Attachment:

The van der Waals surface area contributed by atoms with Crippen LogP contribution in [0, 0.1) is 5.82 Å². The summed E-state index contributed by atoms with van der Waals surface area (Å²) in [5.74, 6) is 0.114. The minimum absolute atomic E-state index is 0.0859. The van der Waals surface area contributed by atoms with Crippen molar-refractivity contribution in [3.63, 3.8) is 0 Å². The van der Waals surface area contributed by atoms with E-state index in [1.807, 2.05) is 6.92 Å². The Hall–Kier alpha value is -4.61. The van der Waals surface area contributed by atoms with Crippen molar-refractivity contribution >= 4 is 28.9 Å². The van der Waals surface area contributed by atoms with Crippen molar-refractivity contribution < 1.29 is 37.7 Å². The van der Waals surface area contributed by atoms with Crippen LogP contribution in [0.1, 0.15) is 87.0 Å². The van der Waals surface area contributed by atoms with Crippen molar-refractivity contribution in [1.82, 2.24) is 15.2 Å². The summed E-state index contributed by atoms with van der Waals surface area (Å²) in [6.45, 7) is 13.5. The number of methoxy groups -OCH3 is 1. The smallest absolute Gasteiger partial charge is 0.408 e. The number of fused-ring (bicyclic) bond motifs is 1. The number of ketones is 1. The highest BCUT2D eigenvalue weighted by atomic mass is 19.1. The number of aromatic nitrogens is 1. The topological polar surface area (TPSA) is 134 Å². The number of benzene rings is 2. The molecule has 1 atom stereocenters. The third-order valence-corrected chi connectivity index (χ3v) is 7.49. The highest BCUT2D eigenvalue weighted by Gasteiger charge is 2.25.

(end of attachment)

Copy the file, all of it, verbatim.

The van der Waals surface area contributed by atoms with Crippen LogP contribution in [0, 0.1) is 5.82 Å². The summed E-state index contributed by atoms with van der Waals surface area (Å²) in [5.74, 6) is 0.114. The minimum absolute atomic E-state index is 0.0859. The van der Waals surface area contributed by atoms with Crippen molar-refractivity contribution in [3.63, 3.8) is 0 Å². The van der Waals surface area contributed by atoms with E-state index in [1.807, 2.05) is 6.92 Å². The Hall–Kier alpha value is -4.61. The van der Waals surface area contributed by atoms with Crippen molar-refractivity contribution >= 4 is 28.9 Å². The van der Waals surface area contributed by atoms with Crippen molar-refractivity contribution < 1.29 is 37.7 Å². The van der Waals surface area contributed by atoms with Crippen LogP contribution in [0.1, 0.15) is 87.0 Å². The van der Waals surface area contributed by atoms with Crippen molar-refractivity contribution in [1.82, 2.24) is 15.2 Å². The summed E-state index contributed by atoms with van der Waals surface area (Å²) in [6.45, 7) is 13.5. The number of methoxy groups -OCH3 is 1. The smallest absolute Gasteiger partial charge is 0.408 e. The number of fused-ring (bicyclic) bond motifs is 1. The number of ketones is 1. The highest BCUT2D eigenvalue weighted by atomic mass is 19.1. The number of aromatic nitrogens is 1. The topological polar surface area (TPSA) is 134 Å². The number of benzene rings is 2. The molecule has 1 atom stereocenters. The third-order valence-corrected chi connectivity index (χ3v) is 7.49. The highest BCUT2D eigenvalue weighted by Gasteiger charge is 2.25.